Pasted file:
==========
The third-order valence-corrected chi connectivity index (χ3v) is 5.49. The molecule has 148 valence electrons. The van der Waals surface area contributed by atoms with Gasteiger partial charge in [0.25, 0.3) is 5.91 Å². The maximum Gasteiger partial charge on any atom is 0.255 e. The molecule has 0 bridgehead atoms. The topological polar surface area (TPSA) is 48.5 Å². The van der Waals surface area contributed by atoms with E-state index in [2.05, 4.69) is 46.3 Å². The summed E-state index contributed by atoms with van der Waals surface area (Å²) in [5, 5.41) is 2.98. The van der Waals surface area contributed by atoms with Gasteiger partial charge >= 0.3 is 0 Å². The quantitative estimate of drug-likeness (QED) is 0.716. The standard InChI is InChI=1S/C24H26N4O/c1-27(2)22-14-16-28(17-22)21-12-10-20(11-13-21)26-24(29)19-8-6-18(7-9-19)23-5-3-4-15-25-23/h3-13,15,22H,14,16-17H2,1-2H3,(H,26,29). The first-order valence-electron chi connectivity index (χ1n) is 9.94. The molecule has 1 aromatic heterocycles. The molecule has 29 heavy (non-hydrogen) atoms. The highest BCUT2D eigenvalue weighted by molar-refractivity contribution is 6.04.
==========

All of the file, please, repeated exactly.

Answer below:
The third-order valence-corrected chi connectivity index (χ3v) is 5.49. The molecule has 148 valence electrons. The van der Waals surface area contributed by atoms with Gasteiger partial charge in [0.25, 0.3) is 5.91 Å². The maximum Gasteiger partial charge on any atom is 0.255 e. The molecule has 0 bridgehead atoms. The topological polar surface area (TPSA) is 48.5 Å². The van der Waals surface area contributed by atoms with E-state index in [2.05, 4.69) is 46.3 Å². The summed E-state index contributed by atoms with van der Waals surface area (Å²) in [5, 5.41) is 2.98. The van der Waals surface area contributed by atoms with Gasteiger partial charge >= 0.3 is 0 Å². The quantitative estimate of drug-likeness (QED) is 0.716. The standard InChI is InChI=1S/C24H26N4O/c1-27(2)22-14-16-28(17-22)21-12-10-20(11-13-21)26-24(29)19-8-6-18(7-9-19)23-5-3-4-15-25-23/h3-13,15,22H,14,16-17H2,1-2H3,(H,26,29). The first-order valence-electron chi connectivity index (χ1n) is 9.94. The molecule has 1 aromatic heterocycles. The molecule has 29 heavy (non-hydrogen) atoms. The highest BCUT2D eigenvalue weighted by molar-refractivity contribution is 6.04.